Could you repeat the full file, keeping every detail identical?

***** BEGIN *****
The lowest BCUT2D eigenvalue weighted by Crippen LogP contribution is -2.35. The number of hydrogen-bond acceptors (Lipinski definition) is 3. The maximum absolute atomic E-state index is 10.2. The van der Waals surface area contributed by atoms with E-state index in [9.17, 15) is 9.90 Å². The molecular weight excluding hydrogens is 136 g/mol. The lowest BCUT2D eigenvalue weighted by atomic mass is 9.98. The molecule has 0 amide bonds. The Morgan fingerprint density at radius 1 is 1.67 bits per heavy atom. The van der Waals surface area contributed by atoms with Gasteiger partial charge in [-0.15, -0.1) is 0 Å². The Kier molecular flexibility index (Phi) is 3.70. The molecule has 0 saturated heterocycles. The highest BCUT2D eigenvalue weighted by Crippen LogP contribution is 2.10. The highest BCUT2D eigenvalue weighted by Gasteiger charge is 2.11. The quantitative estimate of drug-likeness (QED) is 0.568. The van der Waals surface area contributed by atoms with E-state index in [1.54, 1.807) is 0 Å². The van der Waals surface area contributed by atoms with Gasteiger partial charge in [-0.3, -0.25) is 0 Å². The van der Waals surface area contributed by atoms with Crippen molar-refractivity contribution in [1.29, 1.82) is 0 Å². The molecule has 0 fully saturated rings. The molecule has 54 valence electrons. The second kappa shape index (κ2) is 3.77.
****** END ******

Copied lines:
The lowest BCUT2D eigenvalue weighted by Crippen LogP contribution is -2.35. The number of hydrogen-bond acceptors (Lipinski definition) is 3. The maximum absolute atomic E-state index is 10.2. The van der Waals surface area contributed by atoms with E-state index in [9.17, 15) is 9.90 Å². The molecular weight excluding hydrogens is 136 g/mol. The lowest BCUT2D eigenvalue weighted by atomic mass is 9.98. The molecule has 0 amide bonds. The Morgan fingerprint density at radius 1 is 1.67 bits per heavy atom. The van der Waals surface area contributed by atoms with Gasteiger partial charge in [-0.15, -0.1) is 0 Å². The Kier molecular flexibility index (Phi) is 3.70. The molecule has 0 saturated heterocycles. The highest BCUT2D eigenvalue weighted by Crippen LogP contribution is 2.10. The highest BCUT2D eigenvalue weighted by Gasteiger charge is 2.11. The quantitative estimate of drug-likeness (QED) is 0.568. The van der Waals surface area contributed by atoms with E-state index in [1.54, 1.807) is 0 Å². The van der Waals surface area contributed by atoms with Gasteiger partial charge in [-0.3, -0.25) is 0 Å². The van der Waals surface area contributed by atoms with Crippen molar-refractivity contribution in [1.29, 1.82) is 0 Å². The molecule has 0 fully saturated rings. The molecule has 54 valence electrons. The second kappa shape index (κ2) is 3.77.